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Fact Sheet

Prevalence of Diabetes among Hispanics
In Six U.S. Geographic Locations

This report is also provided in Portable Document Format [PDF–51 KB]
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Diabetes disproportionately affects Hispanics in the United States. Where Hispanics reside may be a key factor in how diabetes impacts their lives. Differences in access to quality health care, social and cultural factors, or genetics may explain disparities in diabetes prevalence. The Centers for Disease Control and Prevention (CDC) conducted a study to examine the prevalence of diabetes among Hispanics in six U.S. geographical areas from 1998 to 2002.

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Key Findings

  • Among U.S. regions with the greatest proportion of Hispanic residents—California, Florida, Illinois, New York/New Jersey, Texas, and Puerto Rico—the prevalence of diagnosed diabetes among adults aged 18 years and older was 7.4 percent.
  • Prevalence of diabetes among Hispanics varied by region from 6.2 percent in Illinois and New York/New Jersey to 9.3 percent in Puerto Rico.
  • Diabetes tends to strike Hispanics at younger ages than the non-Hispanic white population. California had the highest rate of diabetes among younger Hispanics. Among adults aged 18 to 44 years, 3.2 percent of Hispanics had diagnosed diabetes compared with 1.3 percent of non-Hispanic whites in that age group.
  • The Hispanic population in the United States is younger than the non-Hispanic population. When accounting for the different age distributions, the overall prevalence of diabetes among Hispanics was almost twice that of non-Hispanic whites (9.8 percent vs. 5 percent).
  • In all geographic areas, diabetes rates increased with age. Illinois had the highest rates among middle-aged adults aged 45–54 years (15.9 percent vs. 4.6 percent) and among adults aged 65 years and older (25.8 percent vs.15 percent).
  • Diabetes rates more than doubled for obese Hispanics. Among those with a body mass index (BMI) of 25 or less, 7 percent reported they had diabetes while 15.3 percent of those with a BMI of 30 or more had diabetes. BMI is the ratio of height to weight.
  • Prevalence of diabetes decreased with higher education levels. Among Hispanics with less than a high school education, 11.8 percent had diabetes compared to 7 percent of college graduates.

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Diabetes Facts

  • About 18.2 million people in United States have diabetes and another 41 million have a condition known as pre-diabetes when their blood sugar is elevated above normal levels. With modest lifestyle changes—increased physical activity and weight loss—people with pre-diabetes can reduce their risk of developing diabetes.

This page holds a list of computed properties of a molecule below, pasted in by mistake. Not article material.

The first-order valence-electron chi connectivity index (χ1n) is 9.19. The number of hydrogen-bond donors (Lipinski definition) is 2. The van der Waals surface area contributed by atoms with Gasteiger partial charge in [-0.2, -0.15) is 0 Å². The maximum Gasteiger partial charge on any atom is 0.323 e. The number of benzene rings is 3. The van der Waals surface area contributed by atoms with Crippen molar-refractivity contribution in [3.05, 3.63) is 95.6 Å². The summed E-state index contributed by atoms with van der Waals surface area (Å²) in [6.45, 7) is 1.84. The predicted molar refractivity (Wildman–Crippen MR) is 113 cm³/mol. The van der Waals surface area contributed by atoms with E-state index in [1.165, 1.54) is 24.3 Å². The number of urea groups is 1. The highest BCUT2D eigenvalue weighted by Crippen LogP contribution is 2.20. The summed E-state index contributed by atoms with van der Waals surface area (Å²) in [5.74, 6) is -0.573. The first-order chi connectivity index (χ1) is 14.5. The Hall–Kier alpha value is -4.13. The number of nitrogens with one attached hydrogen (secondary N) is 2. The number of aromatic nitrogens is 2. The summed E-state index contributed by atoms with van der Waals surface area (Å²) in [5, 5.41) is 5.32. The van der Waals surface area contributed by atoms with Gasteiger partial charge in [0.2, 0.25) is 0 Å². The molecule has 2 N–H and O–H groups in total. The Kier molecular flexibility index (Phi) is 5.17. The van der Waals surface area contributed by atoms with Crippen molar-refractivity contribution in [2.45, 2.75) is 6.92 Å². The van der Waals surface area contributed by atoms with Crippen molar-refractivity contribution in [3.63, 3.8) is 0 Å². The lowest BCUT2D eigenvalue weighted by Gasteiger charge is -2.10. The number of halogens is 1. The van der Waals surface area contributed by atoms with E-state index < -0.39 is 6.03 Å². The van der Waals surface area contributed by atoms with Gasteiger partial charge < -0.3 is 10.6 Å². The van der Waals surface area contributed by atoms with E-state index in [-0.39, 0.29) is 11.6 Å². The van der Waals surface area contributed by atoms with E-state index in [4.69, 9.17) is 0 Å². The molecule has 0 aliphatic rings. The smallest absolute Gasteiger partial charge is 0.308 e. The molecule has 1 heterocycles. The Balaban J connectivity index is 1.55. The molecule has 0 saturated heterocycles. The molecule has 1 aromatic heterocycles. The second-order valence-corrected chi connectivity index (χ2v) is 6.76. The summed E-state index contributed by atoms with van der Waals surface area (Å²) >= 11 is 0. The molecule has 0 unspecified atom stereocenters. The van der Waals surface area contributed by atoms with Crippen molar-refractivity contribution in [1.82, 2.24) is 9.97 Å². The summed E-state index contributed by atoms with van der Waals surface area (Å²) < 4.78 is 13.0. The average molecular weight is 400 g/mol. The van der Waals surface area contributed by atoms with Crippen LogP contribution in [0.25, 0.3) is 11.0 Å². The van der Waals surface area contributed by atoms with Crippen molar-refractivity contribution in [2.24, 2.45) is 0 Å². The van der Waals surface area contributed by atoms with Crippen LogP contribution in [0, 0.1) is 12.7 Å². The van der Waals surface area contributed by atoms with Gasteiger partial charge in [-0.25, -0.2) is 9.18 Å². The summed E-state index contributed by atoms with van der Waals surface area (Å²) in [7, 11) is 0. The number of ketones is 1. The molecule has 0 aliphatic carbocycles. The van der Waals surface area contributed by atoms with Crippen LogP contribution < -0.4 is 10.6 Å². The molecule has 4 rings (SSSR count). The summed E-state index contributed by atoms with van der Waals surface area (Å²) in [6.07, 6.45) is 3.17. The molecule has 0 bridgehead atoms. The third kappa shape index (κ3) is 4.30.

• Lifetime risk estimates for developing diabetes is higher for both Hispanic men and women than for other ethnic groups. Hispanic women born in 2000 have a 52.5 percent risk of developing diabetes in their lifetime while Hispanic men have a 45.4 percent risk. That compares to a 31.2 percent risk for non-Hispanic white females and 26.7 percent risk among non-Hispanic white males and a 49 percent and a 40.2 percent risk among African American women and men respectively.
  • Most people with diabetes (90-95 percent) have type 2 which is associated with having a family history of diabetes, older age, obesity, and race/ethnicity. Hispanic Americans are at particularly high risk for developing type 2 diabetes.
  • Diabetes is the fifth leading cause of death among Hispanics in the United States and is a leading cause of heart disease, stroke, kidney disease, blindness, and amputations.

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Prevention Efforts

  • The National Diabetes Education Program (NDEP) sponsored by CDC and the National Institutes of Health provides Spanish-language education materials and prevention tools to Hispanic communities as well as to health care providers and businesses. http://www.cdc.gov/diabetes/ndep/index.htm
  • The Department of Health and Human Services (HHS) awarded $37.5 million to support 40 communities in reducing the burden of diabetes, overweight, obesity, and asthma.
  • Diabetes can contribute to serious complications even before it is diagnosed. HHS is piloting a screening program in 10 U.S. communities to uncover diabetes in the more than 5.2 million Americans who have undiagnosed diabetes. To date, the Diabetes Detection Initiative has found that for every100 tests distributed to targeted populations, one case of diabetes was detected.

For more information on diabetes visit http://www.cdc.gov/diabetes/index.htm or call
toll free: 1-800-CDC-INFO
1-888-232-6348 TTY (232-3422).

Department of Health and Human Services

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